Pressure. If you had an athletic director walk in and say, I don't care what your winning record is this season. You're an amazing coach. Just keep doing your thing. And if you have a losing season every year, that's okay, because that's not what it's about. You'd probably be a transformational coach quite a lot, because you're free to do that, but that's not how we are evaluated as coaches we're evaluated on the success or failure. Of our athletes. That's a transaction and it is very difficult for coaches who want to be transformational place themselves in a position where the world evaluates them as transactional and not think about some of those transactional things. It's natural. The key, I think for most coaches is to have that coaching philosophy. And I'm not talking about strategic philosophy or tactical philosophy. I'm talking about who they are and what they want to achieve as coaches stick to it. And remember what it is as the years passed. Because that line will change over time. And if your philosophy, which can change with it, but if your philosophy is, is relatively stable and you know what that philosophy is, it helps to mitigate some of those decisions where you may break that line. You know, if, if you have a philosophy of athlete before everything, let's just say, that's one of your phrases athlete before everything. And you know it, and you preach it to your athletes. They know your philosophy, it's on your wall. You talk about it. And then that athlete is in the game and gets hurt, but you really need them in the game to finish the game and get that win because it's a big moment. And the athletic trainers saying, I'm not sure. If that philosophy is in, in your head of athlete first, maybe then you make the decision to keep that athlete out. But if that's not part of, of your daily coaching, maybe you have rationalize it or maybe you let it slow. That's where I think coaches tend to over time kind of drift away from who they are, because they don't remind themselves who they are. They don't have the athletes reminding them of who they are. And it's not a visible, this is who I am. Call me out. If you don't see.

Luke:

Completely agreed. A lot of that goes back to the pressure that you referenced earlier. And I think a lot of the pressure let's be honest, comes from parents and there's a narrative amongst coaches that and teachers for that matter, that parents today, There, you know, the helicopter parent and they're overbearing they're over-involved and they're not allowing teachers and coaches to do their thing and interest at these teachers and coaches are able to do their thing. Is that narrative correct? I mean, is parenting different today and if so, why, why are athletes parents different today? What's the root behind it? Is there any evidence to.

Tim:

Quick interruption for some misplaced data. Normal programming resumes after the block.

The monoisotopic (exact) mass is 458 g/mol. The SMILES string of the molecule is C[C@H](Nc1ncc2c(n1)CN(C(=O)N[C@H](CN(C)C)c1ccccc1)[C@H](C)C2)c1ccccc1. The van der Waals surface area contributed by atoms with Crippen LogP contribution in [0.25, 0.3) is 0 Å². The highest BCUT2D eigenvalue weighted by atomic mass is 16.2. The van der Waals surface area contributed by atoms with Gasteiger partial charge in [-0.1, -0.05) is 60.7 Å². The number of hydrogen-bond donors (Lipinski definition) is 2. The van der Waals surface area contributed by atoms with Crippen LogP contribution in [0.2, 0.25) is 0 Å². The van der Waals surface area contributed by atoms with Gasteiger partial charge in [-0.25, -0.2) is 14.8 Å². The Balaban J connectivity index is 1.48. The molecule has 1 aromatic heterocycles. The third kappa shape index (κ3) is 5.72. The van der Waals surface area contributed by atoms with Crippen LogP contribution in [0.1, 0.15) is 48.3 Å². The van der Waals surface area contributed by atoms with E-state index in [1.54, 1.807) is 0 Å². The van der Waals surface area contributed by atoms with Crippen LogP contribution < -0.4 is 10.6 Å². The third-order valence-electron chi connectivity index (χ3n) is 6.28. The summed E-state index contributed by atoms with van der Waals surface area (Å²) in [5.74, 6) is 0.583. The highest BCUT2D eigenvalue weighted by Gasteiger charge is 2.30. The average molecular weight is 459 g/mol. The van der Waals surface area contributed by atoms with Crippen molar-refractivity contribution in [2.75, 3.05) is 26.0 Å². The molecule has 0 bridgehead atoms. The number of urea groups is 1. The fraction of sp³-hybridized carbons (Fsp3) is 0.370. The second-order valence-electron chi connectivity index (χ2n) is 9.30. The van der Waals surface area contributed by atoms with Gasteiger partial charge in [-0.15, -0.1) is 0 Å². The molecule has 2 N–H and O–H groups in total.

Every generation will have a different set of parents. Right? We change as society we're changing. We are not the same as we were in 2000. We're not the same as we were in 1980 and so on. So do parents change? Sure. But what doesn't change parents want the best for their kids. Parents are looking out for their kids. Do we see that, that kind of helicopter parenting? Yeah, we do. Do we see it all the time? No. Do we see other types of parents? Yeah, I, uh, one I've I've heard more recently was the bulldozer parent forget, hovering over and watching. Let me just clear the path for them. Let me just take care of everything for them. We see some of that too. of coaches may, may perceive parents is as almost the enemy of affecting my ability to do my job well, because they're always taking shots at me to some extent. Yeah. You're going to have parents do that. Parents are always looking out for their kids and we'll try to help sometimes when they don't need to be helped or shouldn't be helped. My suggestion. And we're talking schools here by, by your question. My suggestion is, is always have that parent meeting at the beginning of the season, and also have a parent contract make clear as coaches what your expectations are for parents, because if they don't know, then they're there. They have the freedom to do what they think is best. When that best may not be best for that athlete or your program. If you don't make clear at the beginning, this is, this is how I coach. This is what I'm trying to achieve this year. This is how I do team selections. This is how I run practices. This is how you can be involved. This is where I ask you, not be involved. You do all that upfront. It makes it. Helpful because as parents, me being a parent as well, I want to know what the coach is doing or how they're doing it or how I can be involved or maybe how I should keep my mouth shut. Make that Claire. Then when the parents aren't doing that, you have something to show them as opposed to halfway through the season. You've got to deal with a parent because they're coming to practice and voicing their pain. Excuse me, Mr. Mrs. So-and-so here's, you know, here's something you, we talked about back at the beginning of the season, and you know, you, you sign that, you wouldn't do this and you're doing it now. And you have to recognize that you agreed to this at the beginning and you not doing this is affecting our team in a negative way or your athlete in a negative way. Call them out on that, as opposed to you get halfway through the season. And you've got a Meyer to, to Wade through because you didn't make expectations clear at the beginning.